Tony was excited because there is a Hillbilly Chicken franchise in Tralee. We decide to check it out as well as a respite from Irish food. It's essentially a southern fried chicken outlet, not much different from KFC. Milkshakes are really good, though. I'm also impressed that there are no single-use plastics. Cutlery is wood and straws are paper.
We're in the central square just outside Hillbilly when a vast swarm
of uniformed students descends on the plaza, squawking and looking for food. Yes, it's school lunchtime. On the walk back to the coach, we overhear some young local people speaking Polish to each other. That surprises me, because I would have thought that children of immigrants (supposing that's what they are) might speak Polish at home but would speak English to their peers.
We're now on the road to Killarney. We stop for a lookout view of the Killarney Lakes, but it's raining too hard to see much. We have another stop at a cemetery that is guarded by two ancient watch towers. The cemetery holds both ancient and new graves. A poignant discovery is a grave-site offering of flowers and a helium-filled balloon shaped like a 5. From the dates and inscription on the tombstone, we can surmise that today marks the 5-year anniversary of a stillborn child. The family must have been here shortly before us.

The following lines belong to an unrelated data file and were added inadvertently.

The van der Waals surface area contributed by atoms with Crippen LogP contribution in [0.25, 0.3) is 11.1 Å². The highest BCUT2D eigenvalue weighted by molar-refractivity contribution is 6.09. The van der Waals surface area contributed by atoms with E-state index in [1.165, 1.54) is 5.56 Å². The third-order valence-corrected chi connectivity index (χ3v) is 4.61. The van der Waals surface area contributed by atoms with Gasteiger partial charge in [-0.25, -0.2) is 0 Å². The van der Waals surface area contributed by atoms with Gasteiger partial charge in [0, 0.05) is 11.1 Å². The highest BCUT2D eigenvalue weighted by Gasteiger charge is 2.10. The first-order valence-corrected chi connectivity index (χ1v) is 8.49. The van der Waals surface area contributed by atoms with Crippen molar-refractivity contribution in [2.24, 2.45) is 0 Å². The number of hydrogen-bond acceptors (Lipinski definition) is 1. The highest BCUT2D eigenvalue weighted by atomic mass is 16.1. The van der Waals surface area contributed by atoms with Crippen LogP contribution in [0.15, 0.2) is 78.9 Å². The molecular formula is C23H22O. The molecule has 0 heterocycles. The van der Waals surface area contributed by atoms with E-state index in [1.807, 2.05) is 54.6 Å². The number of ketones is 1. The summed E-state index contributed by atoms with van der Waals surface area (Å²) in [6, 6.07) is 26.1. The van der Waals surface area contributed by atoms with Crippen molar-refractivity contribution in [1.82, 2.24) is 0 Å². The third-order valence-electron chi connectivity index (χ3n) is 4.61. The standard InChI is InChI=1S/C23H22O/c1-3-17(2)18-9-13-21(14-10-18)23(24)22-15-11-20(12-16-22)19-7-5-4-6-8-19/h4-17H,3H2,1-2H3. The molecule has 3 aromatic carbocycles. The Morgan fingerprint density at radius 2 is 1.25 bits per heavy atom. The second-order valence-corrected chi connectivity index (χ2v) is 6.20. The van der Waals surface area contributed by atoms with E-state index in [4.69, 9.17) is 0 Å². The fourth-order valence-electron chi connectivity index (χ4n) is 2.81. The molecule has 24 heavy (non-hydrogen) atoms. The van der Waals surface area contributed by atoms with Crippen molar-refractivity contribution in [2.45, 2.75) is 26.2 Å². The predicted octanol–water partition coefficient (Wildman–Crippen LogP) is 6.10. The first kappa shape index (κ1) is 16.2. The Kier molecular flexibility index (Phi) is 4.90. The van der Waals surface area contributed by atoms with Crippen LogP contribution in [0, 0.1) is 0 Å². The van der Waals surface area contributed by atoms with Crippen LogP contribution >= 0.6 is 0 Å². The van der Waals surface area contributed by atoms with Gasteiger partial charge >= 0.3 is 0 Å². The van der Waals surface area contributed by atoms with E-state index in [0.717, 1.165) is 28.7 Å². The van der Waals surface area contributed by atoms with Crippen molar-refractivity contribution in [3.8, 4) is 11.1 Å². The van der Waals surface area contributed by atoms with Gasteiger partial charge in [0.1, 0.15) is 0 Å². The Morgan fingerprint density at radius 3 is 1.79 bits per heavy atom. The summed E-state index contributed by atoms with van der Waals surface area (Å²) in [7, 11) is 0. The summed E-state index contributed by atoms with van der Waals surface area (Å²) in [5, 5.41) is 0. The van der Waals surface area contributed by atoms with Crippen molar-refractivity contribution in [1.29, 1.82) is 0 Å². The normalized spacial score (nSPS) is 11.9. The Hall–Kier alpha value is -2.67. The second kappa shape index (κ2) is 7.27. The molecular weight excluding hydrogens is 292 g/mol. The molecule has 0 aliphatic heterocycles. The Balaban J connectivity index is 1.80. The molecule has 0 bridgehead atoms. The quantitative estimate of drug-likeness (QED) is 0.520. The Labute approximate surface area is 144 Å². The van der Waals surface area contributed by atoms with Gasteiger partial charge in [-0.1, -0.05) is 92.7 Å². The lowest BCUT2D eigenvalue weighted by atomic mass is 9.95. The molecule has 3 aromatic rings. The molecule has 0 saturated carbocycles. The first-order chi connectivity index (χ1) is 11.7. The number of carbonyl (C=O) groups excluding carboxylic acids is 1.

Back on the coach. Tony plays CDs from two of his favourite artists: Sarah O’Shea (now living in Calgary) and Christi Hennessy.
We arrive at Killarney, where we will spend the next three nights. The city is a tourist
mecca thanks to its sublime scenery of lakes, mountains and wood lands. Our welcome to Killarney takes the form of so-called jaunting cars, essentially horse-drawn buggies. Our horse is named Sally. We immediately head off into Killarney National Park, which begins at the south end of the city. Our driver narrates our journey. There are a couple of species of deer that roam free here. We see Muckross Estates and stop for 20 minutes at Ross Castle. It's been raining (of course) but the sun peaks out just as we reach Ross Castle (12th century). The castle ruins look like something out of a fairy tale: imposing stone walls and round towers right beside a quiet lake. I thoroughly enjoy exploring the structure and imagining the stories that have played out within and without these walls. Just to keep you grounded, the annoying midges are here in abundance.
The jaunting car delivers us right to our hotel. Dromhall Hotel will be our base of operations for the next few days. There is a Centra across the street, Ireland's dépanneur. I pop over for a look. They have everything. I bring a bottle of wine back for my bride. We
have been told that there is a laundromat next to the Centra and we are eager to do laundry, but it closed at 6 pm (sad face). But the hotel has a laundry service (happy face)! We stuff all our stinky stuff into a bag and hand it in.
We have supper on our own at the hotel and then call it a night.